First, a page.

KorCassegrain & Sendai


With only one release prior, you’ll be hard pressed to find much out about the Konstrukt imprint. Their debut release came from another unknown entity, SHLTR, however ‘Kor’ features two slightly better known production outfits, Cassegrain and Sendai. For those unfamiliar, the former is a matching of Alex Tsiridis and Hüseyin Evirgren while the latter a collaboration between Archives Intérieures founders, Yves De Mey & Peter Van Hoesen.

Both projects stayed relatively quiet over 2015. Sendai appeared to take a small hiatus since their wonderfully fractured full-length, A Smaller Divide (bar a contribution to a Stroboscopic Artefacts compilation), a perhaps unsurprising fact given that Yves de Mey’s debut solo album now see’s itself on the brink of release too. Cassegrain on the other hand released only the ‘Window Window’ EP alongside regular production partner Johannes Auvinen aka Tin Man, having put out a wealth of releases (including their own LP) in the year prior.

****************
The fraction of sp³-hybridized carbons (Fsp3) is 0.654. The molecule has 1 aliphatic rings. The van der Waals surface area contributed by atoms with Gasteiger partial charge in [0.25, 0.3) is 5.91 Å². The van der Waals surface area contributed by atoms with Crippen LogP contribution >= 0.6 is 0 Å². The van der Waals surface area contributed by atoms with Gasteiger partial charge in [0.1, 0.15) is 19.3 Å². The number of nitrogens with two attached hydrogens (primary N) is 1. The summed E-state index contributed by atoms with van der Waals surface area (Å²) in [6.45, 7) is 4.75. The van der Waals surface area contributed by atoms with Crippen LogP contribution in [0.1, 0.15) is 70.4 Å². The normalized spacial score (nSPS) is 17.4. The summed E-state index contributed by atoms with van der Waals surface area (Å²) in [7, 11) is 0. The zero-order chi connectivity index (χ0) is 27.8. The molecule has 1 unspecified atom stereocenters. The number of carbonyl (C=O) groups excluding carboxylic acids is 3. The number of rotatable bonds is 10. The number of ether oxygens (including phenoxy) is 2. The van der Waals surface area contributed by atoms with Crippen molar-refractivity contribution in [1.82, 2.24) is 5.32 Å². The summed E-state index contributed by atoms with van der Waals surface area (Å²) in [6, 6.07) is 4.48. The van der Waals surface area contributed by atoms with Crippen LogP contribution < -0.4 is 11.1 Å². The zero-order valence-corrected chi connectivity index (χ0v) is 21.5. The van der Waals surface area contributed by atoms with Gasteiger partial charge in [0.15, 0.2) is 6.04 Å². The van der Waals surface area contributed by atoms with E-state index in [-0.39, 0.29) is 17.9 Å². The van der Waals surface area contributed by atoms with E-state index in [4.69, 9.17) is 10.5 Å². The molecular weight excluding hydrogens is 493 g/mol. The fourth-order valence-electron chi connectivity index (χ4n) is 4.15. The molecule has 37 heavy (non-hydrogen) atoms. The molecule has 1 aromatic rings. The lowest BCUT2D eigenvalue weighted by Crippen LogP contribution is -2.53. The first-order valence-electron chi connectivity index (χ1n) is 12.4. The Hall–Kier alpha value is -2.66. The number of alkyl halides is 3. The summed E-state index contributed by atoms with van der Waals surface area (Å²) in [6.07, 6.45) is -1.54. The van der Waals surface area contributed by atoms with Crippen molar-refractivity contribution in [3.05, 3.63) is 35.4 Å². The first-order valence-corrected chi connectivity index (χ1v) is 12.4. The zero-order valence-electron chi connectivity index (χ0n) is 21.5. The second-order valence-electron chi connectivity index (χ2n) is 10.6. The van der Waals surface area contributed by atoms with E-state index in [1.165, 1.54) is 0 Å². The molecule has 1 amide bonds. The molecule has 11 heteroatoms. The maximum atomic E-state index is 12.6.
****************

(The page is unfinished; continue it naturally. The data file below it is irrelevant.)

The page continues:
For ‘Kor’, Cassegrain and Sendai are given respective A and B sides of the release. Their approaches are well attuned to one another however, without losing the feeling of being different sides of the coin. Cassegrain’s title track ‘Kor’ snarls forward, full of drive and intent. It’s gritten synthwork grows to a steady climax, clamorous rhythms meshing together in tight formation. Following this ‘Katran’ warbles and squelches along, scratching percussive flourishes neatly filling in the blanks between the throb of 4/4 kicks.

Sendai’s opening offering on the other hand, ‘Antennaed’, feels like a baggage conveyor with its rubber belt slashed - spilling off luggage haphazardly. The effect calls to mind Confield era Autechre, phone-line synthesis working into a dizzying mess between Sendai’s staggered rhythms. Their second offering, ‘Other_Etcs’ on the other hand explores hollowed out Anstam-style rhythmic experiments, ruptured melodies making darting appearances intermittently, only to be buried again by Sendai’s crushing kicks and snares.

Pairing two acts at such a similar stage of development appears to have been a wise move for Konstrukt, despite only being in its infancy as a label. The first release proved its founders have a keen ear for up-and-coming talent, where as the second shows they are equally capable of championing established acts. I have strong hopes for the third.

  • Published
  • Jan 20, 2016